Thursday, December 11, 2014
Today, the NLRB issued its 3-2 decision in Purple Communications, reversing Register-Guard. In Register-Guard, the Board concluded that employees had no right to e-mail communications that used employers' equipment or networks (including employer email addresses). This gave employers f almost total autonomy to ban workplace e-mails that involved NLRA-protected communications.
In Purple, the NLRB concludes that employees do have a Section 7 right to engage in e-mail communications at work, just like they have for written or oral communications at work under the Supreme Court's Republic Aviation case. As the Board noted, this result logically flows from Republic Aviation's holding that employer's real property interests cannot trump employees' NLRA right to engage in protected communications in the workplace--instead those interests must be balanced. The NLRB in Register-Guard distinguished Republic Aviation by relying on the fact that e-mail uses employers' personal, rather than real, property. However, as the Board acknowledged in Purple, that's backwards because personal property is entitled to less protection than real property. The Board also downplayed early cases making similar points for bulletin boards, telephones, and other personal property--none of which provided any substantive analysis of the issues involved.
The main rule in Purple is a Republic Aviation-based analysis, in which:
we will presume that employees who have rightful access to their employer’s email system in the course of their work have a right to use the email system to engage in Section 7-protected communications on nonworking time. An employer may rebut the presumption by demonstrating that special circumstances necessary to maintain production or discipline justify restricting its employees’ rights.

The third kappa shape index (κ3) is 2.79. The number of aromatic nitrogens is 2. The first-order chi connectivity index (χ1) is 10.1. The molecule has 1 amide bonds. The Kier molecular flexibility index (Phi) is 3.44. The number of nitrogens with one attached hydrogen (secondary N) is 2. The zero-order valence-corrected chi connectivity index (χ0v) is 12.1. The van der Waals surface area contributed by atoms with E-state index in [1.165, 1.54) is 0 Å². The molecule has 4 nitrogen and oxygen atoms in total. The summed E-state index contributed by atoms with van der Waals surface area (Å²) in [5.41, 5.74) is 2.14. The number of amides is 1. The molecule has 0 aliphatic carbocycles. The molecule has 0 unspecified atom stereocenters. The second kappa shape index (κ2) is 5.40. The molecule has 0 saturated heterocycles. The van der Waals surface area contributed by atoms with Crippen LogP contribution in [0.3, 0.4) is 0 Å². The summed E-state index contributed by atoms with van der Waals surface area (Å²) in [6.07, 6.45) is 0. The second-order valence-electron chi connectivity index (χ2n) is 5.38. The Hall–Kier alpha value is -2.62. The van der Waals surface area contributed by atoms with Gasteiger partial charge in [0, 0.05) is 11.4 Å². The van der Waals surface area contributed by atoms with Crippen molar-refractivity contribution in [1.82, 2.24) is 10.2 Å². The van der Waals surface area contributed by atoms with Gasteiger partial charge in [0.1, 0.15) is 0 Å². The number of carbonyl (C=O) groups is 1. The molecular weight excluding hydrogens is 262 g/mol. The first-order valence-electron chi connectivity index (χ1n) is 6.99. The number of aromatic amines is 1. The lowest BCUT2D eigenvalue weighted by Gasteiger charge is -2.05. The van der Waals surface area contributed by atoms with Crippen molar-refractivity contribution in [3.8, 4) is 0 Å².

Some important points for this analysis. First, the Board did away with some aspects of Republic Aviation that doesn't fit e-mail well. In particular, the right to use e-mail is not based on whether it was made in a non-work area or whether it is a solicitation or distribution. This makes perfect sense, as neither distinction applies to electronic communications. In contrast, the rule is limited to non-work time. As the Board noted, this is going to require case-specific analyses. That shouldn't be too hard in most cases (e.g., if employees don't have work and non-work time delineated, the employer shouldn't be allowed to limit e-mail based on that distinction), but there will be some gray areas. Second, the presumption is limited to instances where employees already have access to employer e-mail. Third, the decision is limited to e-mail, but not other electronic communications. I find this odd, as the rationale of the decision should apply to texts and other similar electronic communications. But the Board was probably just trying to limit the holding's reach. Finally, the Board shed some light on how it will treat surveillance issues. This was a potentially big issue, but the Board took a fairly employer-friendly view by stating that as long as the employer monitors e-mail as it ordinarily would (e.g, it doesn't increase monitoring when a union is on the scene), it will be OK.
As many readers are aware, I've written a lot on this issue (including an amicus brief in Purple) and am quite pleased with the decision (if readers want more detail on these issues, you can see some of my earlier work here, here, and here). It could've gone further, but I think the Board issued a very sound decision that wisely tried not to go broader than it needed to. Although critics will say otherwise, the bottom line is that Purple is not a radical decision. Register-Guard was the aberration by flauting both Supreme Court and basic common law. In Purple, the Board merely reversed an error and extended well-established precedent to a mode of communication that isn't even that new anymore.